Bill & Melinda Gates Foundation dedicates additional funding to Coronavirus response
The foundation will provide up to $100 million to improve detection, isolation and treatment efforts; protect at-risk populations in Africa and South Asia; and accelerate the development of vaccines, drugs and diagnostics
The Bill & Melinda Gates Foundation announced that it will immediately commit up to $100 million for the global response to the 2019 novel coronavirus (2019-nCoV). The funding will help strengthen detection, isolation and treatment efforts; protect at-risk populations; and develop vaccines, treatments and diagnostics. The new funding is inclusive of $10 million the foundation committed to the outbreak in late January.
“Multilateral organizations, national governments, the private sector and philanthropies must work together to slow the pace of the outbreak, help countries protect their most vulnerable citizens and accelerate the development of the tools to bring this epidemic under control,” said Gates Foundation CEO Mark Suzman, adding, “Our hope is that these resources will help catalyze a rapid and effective international response. This response should be guided by science, not fear, and it should build on the steps that the World Health Organization has taken to date.”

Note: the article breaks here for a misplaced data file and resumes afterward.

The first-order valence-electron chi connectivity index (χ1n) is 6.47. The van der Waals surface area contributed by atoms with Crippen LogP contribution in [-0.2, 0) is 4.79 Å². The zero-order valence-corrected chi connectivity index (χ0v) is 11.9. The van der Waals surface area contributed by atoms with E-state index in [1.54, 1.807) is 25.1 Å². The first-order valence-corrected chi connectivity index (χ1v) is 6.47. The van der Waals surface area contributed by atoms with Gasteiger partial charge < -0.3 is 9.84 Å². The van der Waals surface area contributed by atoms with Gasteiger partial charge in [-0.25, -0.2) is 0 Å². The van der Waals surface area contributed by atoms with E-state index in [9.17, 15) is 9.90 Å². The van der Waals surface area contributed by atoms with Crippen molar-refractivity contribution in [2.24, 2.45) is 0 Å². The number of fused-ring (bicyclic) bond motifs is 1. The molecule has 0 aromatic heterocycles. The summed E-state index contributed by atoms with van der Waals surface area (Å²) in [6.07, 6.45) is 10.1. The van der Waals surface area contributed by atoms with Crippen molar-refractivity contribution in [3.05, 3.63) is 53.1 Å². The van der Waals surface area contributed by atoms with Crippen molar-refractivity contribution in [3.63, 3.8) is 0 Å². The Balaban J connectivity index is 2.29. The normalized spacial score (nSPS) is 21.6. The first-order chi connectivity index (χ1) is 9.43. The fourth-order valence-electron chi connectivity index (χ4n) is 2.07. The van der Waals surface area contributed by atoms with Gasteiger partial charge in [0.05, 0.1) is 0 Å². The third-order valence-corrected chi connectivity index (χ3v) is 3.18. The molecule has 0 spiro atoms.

The Gates Foundation is contributing more resources – in close coordination with other donors – to assist the World Health Organization (WHO), Chinese frontline responders and others at the global and national levels. WHO declared the 2019-nCoV outbreak a public health emergency of international concern on January 30, citing the risks the virus poses globally and the need for a worldwide coordinated effort to enhance preparedness, especially in fragile settings. The Government of China has also declared a national public health emergency and mobilized a nationwide effort to contain the virus and treat those who are infected.
Accelerating 2019-nCoV Detection, Isolation and Treatment
The foundation will immediately commit up to $20 million to accelerate the detection, isolation and treatment of people diagnosed with the virus with the goal of interrupting transmission and containing the disease. This funding will be directed to multilateral organizations such as WHO and the U.S. Centers for Disease Control and Prevention. Support will also be directed to national public health authorities in China and other countries that have reported confirmed cases. Current national-level partners include the National Health Commission of China and the Chinese Center for Disease Control and Prevention.
The release of fast and flexible funding is intended to help multilateral organizations and national public health authorities rapidly scale up their virus detection capabilities and implement disease modeling analytics so that they can target resources where they can have the greatest impact in arresting disease spread. This funding is intended to help public health authorities cover the initial cost of labor and supplies while international agencies and national